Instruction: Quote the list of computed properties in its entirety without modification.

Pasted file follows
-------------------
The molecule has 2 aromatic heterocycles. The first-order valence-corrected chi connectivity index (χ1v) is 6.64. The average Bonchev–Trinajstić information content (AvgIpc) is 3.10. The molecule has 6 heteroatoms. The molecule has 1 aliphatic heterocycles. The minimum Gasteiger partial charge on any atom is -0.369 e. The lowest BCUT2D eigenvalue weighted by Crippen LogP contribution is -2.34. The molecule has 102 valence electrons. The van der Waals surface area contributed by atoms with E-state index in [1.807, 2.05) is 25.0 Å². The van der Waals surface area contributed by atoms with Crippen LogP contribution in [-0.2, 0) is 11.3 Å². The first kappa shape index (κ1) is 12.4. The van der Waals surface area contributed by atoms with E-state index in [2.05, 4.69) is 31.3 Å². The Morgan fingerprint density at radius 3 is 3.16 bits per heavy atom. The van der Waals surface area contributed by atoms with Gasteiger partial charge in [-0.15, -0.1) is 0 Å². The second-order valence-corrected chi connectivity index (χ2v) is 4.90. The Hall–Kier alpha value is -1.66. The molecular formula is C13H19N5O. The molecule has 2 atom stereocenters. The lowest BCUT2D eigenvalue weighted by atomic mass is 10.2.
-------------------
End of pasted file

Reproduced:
The molecule has 2 aromatic heterocycles. The first-order valence-corrected chi connectivity index (χ1v) is 6.64. The average Bonchev–Trinajstić information content (AvgIpc) is 3.10. The molecule has 6 heteroatoms. The molecule has 1 aliphatic heterocycles. The minimum Gasteiger partial charge on any atom is -0.369 e. The lowest BCUT2D eigenvalue weighted by Crippen LogP contribution is -2.34. The molecule has 102 valence electrons. The van der Waals surface area contributed by atoms with E-state index in [1.807, 2.05) is 25.0 Å². The van der Waals surface area contributed by atoms with Crippen LogP contribution in [-0.2, 0) is 11.3 Å². The first kappa shape index (κ1) is 12.4. The van der Waals surface area contributed by atoms with E-state index in [2.05, 4.69) is 31.3 Å². The Morgan fingerprint density at radius 3 is 3.16 bits per heavy atom. The van der Waals surface area contributed by atoms with Gasteiger partial charge in [-0.15, -0.1) is 0 Å². The second-order valence-corrected chi connectivity index (χ2v) is 4.90. The Hall–Kier alpha value is -1.66. The molecular formula is C13H19N5O. The molecule has 2 atom stereocenters. The lowest BCUT2D eigenvalue weighted by atomic mass is 10.2.